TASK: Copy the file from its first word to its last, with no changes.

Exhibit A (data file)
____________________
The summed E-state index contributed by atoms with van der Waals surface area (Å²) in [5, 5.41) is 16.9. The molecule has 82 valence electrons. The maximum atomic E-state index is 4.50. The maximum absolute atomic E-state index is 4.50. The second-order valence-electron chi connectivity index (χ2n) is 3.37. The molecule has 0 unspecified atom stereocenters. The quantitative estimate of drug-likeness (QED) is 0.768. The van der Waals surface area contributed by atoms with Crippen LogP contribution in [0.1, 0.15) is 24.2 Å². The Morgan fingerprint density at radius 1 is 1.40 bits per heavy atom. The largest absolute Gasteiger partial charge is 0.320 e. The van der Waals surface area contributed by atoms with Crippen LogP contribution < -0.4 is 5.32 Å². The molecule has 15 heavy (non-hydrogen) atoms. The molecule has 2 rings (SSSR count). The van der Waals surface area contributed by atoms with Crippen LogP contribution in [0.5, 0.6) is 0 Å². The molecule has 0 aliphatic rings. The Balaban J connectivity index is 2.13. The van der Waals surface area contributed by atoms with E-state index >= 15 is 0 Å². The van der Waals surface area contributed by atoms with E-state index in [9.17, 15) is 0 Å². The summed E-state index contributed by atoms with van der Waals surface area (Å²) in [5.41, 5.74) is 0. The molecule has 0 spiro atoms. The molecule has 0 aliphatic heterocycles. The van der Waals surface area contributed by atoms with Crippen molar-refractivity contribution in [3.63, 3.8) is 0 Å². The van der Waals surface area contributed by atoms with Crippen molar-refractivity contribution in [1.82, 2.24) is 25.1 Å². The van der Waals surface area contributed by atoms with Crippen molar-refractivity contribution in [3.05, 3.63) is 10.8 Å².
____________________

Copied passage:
The summed E-state index contributed by atoms with van der Waals surface area (Å²) in [5, 5.41) is 16.9. The molecule has 82 valence electrons. The maximum atomic E-state index is 4.50. The maximum absolute atomic E-state index is 4.50. The second-order valence-electron chi connectivity index (χ2n) is 3.37. The molecule has 0 unspecified atom stereocenters. The quantitative estimate of drug-likeness (QED) is 0.768. The van der Waals surface area contributed by atoms with Crippen LogP contribution in [0.1, 0.15) is 24.2 Å². The Morgan fingerprint density at radius 1 is 1.40 bits per heavy atom. The largest absolute Gasteiger partial charge is 0.320 e. The van der Waals surface area contributed by atoms with Crippen LogP contribution < -0.4 is 5.32 Å². The molecule has 15 heavy (non-hydrogen) atoms. The molecule has 2 rings (SSSR count). The van der Waals surface area contributed by atoms with Crippen LogP contribution in [0.5, 0.6) is 0 Å². The molecule has 0 aliphatic rings. The Balaban J connectivity index is 2.13. The van der Waals surface area contributed by atoms with E-state index >= 15 is 0 Å². The van der Waals surface area contributed by atoms with E-state index in [9.17, 15) is 0 Å². The summed E-state index contributed by atoms with van der Waals surface area (Å²) in [5.41, 5.74) is 0. The molecule has 0 spiro atoms. The molecule has 0 aliphatic heterocycles. The van der Waals surface area contributed by atoms with Crippen molar-refractivity contribution in [3.63, 3.8) is 0 Å². The van der Waals surface area contributed by atoms with Crippen molar-refractivity contribution in [1.82, 2.24) is 25.1 Å². The van der Waals surface area contributed by atoms with Crippen molar-refractivity contribution in [3.05, 3.63) is 10.8 Å².